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John From Detroit

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My pressure pro receiver is velcroed to the dash on the insturment cluster. It can also go in the towed when it's "independent"  so far it's found 2 screws and a nail and a couple of bead leaks that I'd not have found as quickly.

So, someone asks, what is the importance of finding a leak quickly?

Well.. if you should be running say 30 psi, and you find a leak at 25psi, blow it back up and it goes down again, head to the tire store... Then it is a repair... Depending on where you bought the tire and what options you bought withe it that repair is either free, or generally under 10 bucks

If you let the tire run flat, even a very short distance... it's a new tire, Take that 10 bucks and depending on the tire add between 1 and 4 pressure pro tire monitors (New) for a car, the entire system for something like my Class A, and you have an idea of the price.  So with about 5 leaks detected in time... It's paid for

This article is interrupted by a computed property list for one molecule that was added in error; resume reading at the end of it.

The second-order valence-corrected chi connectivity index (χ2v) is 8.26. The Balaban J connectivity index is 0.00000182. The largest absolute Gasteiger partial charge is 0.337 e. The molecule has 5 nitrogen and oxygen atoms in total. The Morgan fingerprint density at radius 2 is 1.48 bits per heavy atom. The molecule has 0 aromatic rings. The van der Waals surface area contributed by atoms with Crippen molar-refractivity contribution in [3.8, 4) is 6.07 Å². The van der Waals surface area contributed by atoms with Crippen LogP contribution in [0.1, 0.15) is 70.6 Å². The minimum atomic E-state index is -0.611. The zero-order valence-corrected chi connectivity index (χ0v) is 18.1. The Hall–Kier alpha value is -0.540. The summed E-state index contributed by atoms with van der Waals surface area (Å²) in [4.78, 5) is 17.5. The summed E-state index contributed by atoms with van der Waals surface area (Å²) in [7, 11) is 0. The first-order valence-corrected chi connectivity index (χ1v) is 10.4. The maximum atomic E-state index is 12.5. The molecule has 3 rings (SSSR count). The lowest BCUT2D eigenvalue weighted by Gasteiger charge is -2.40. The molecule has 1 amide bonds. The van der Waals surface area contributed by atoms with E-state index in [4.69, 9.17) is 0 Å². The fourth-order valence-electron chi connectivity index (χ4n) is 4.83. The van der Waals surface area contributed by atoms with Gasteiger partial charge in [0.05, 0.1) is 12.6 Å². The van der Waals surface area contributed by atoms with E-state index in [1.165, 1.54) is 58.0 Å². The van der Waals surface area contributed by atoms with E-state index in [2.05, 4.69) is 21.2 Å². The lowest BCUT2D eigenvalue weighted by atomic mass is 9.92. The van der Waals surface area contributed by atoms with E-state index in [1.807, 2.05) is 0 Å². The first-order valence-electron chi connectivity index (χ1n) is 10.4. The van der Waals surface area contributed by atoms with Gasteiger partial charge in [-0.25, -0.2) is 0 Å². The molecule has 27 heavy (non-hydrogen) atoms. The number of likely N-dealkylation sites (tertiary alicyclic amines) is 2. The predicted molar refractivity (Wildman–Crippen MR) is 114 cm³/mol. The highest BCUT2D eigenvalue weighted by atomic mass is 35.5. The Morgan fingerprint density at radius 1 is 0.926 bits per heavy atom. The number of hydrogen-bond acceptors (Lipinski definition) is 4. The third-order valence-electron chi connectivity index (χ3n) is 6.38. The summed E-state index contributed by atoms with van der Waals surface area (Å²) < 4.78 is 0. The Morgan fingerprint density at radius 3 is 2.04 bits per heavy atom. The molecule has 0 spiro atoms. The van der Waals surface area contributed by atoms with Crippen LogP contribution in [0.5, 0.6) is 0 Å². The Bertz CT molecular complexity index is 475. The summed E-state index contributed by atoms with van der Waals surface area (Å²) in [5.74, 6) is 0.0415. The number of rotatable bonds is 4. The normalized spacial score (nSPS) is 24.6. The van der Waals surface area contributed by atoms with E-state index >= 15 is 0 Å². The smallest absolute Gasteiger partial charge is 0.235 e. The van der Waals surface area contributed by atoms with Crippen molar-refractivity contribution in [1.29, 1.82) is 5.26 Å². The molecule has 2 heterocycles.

Tom

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John In Detroit said:
My pressure pro receiver is velcroed to the dash on the insturment cluster.

That's a good way to go John and, as you know, the PPro comes with two velcro strips. I didn't yet use them because I don't know where the final location will be.

In my case, since the Burb has its own OEM tire pressure monitoring system, I don't need to move the PPro monitor to the toad.
 

Tom

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There doesn't appear to be any interference from the OEM sensors. That might be because their transmitters are lower power &/or because they use a different frequency.

One thing I haven't yet done is park the Burb at the rear of the coach - to ensure the rear sensors on the car transmit far enough.

I had a minor oops when I turned the system on this morning - it started alarming and showed one tire on the coach down to 40 psi. I must not have had the sensor on tight enough and it was letting air escape from the valve. Pumped it up, replaced the sensor, and it doesn't appear to have lost any air since.
 

Tom